Increasingly, these opportunities require migrants to live their lives across various locations. Hence transnationalism is composed of a growing number of persons who live dual lives, sometimes speaking two languages and making a living through continuous regular contact across national borders. Leading transnational, multi-sited lives means that exchanges and interactions across borders are a regular and sustained part of migrants’ realities and activities. This means South Africa is but one of many regular destinations in the transnational migrant portfolios, a regular pit-stop in a nomadic life that might include Botswana, Tanzania, Zambia, Namibia, Dubai and China in the destinations portfolio. These migrants make a living by exploiting the differentials in supply and demand of merchandise, products, seasonal labour among other goods and services across regional and international borders.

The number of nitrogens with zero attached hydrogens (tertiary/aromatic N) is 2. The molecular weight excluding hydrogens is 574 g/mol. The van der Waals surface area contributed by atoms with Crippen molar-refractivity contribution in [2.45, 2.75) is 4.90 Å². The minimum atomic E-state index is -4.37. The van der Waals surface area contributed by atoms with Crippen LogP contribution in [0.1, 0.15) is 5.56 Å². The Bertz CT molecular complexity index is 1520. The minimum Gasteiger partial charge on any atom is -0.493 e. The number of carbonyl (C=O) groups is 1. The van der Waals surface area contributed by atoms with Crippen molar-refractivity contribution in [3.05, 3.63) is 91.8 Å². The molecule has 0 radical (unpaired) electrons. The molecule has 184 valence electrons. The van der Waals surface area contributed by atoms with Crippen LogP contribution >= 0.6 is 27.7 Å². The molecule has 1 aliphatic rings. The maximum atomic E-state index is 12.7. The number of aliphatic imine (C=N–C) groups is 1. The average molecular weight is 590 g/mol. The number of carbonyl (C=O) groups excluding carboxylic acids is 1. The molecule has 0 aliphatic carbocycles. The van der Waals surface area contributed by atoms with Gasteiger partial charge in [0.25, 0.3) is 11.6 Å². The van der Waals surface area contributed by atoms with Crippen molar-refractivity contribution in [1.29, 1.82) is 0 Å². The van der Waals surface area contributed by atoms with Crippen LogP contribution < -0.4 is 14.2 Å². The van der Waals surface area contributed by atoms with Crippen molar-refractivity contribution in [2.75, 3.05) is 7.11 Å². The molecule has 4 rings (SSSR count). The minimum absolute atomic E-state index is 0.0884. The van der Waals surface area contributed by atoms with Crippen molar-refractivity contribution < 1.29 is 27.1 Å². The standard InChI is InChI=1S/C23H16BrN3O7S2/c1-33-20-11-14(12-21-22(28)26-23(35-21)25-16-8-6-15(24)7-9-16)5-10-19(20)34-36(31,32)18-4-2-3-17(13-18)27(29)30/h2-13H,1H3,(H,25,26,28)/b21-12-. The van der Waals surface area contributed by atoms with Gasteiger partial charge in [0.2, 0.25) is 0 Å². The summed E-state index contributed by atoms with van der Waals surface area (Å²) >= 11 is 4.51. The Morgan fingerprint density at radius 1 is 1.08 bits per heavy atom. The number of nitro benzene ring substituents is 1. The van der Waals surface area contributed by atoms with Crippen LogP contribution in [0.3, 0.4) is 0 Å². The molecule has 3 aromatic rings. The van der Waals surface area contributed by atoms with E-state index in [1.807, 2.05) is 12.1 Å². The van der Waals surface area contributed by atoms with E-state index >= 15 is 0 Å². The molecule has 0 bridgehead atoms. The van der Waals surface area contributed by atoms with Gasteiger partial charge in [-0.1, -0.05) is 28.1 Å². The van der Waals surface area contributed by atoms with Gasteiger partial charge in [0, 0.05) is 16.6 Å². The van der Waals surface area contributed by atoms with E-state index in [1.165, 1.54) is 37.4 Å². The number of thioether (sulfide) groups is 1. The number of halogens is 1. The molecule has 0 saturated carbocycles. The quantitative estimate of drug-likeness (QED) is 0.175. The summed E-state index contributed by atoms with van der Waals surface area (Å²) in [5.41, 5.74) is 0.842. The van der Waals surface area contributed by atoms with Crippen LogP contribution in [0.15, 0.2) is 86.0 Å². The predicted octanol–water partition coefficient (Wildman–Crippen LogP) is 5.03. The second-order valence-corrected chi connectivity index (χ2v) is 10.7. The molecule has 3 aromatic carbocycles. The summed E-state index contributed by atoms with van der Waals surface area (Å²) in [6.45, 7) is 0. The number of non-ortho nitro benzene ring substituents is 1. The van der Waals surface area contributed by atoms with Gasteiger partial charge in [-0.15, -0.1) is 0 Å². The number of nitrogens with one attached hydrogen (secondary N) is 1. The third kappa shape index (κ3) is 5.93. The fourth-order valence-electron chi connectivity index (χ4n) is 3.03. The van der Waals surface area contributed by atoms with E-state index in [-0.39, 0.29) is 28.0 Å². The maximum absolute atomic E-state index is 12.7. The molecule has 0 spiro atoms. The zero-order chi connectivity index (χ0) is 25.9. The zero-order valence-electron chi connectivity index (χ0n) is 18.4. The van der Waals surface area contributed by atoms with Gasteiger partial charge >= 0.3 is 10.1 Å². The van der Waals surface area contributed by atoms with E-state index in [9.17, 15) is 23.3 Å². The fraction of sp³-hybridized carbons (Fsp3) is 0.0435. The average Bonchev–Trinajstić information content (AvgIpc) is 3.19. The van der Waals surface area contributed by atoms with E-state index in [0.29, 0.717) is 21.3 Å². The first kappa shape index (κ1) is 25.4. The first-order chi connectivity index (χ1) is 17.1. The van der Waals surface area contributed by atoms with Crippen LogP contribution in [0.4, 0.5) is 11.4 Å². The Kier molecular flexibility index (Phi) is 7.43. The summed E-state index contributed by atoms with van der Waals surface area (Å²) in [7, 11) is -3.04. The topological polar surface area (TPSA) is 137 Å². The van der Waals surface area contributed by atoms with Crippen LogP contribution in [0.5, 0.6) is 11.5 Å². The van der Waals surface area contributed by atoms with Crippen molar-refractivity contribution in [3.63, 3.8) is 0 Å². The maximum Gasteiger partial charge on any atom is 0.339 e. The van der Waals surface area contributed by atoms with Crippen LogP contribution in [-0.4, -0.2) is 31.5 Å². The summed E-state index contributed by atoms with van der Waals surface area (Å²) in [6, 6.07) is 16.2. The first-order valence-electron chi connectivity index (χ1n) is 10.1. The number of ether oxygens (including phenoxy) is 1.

Thus migrant-owned spaza shops are not only in Soweto but scattered throughout the region together with flea markets, various import and export enterprises, buying and re-selling businesses among other ventures that feed into the regional informal trade and social network. Transnationalism speaks to a “condition of being”, a condition of constantly shuttling to and from sending and receiving nodes. As such, this movement is so encompassing as to virtually erase the distinction between “here” (home) and “there” (host state). Consequently, transmigrants cannot be neatly placed, they are neither for example, in Zimbabwe nor in South Africa, they are a moving target. This makes home and host society a single arena of social action, a third space between and across state borders. Such “third spaces” or migrant “imagined’ communities represent a theatre where kinship, social networks, cultural trends, and visions of individual and familial futures are enacted. A semi-autonomous space, isolated from the national order of things and populated by increasingly “sovereignty free” individuals whose only link back to the state is a passport.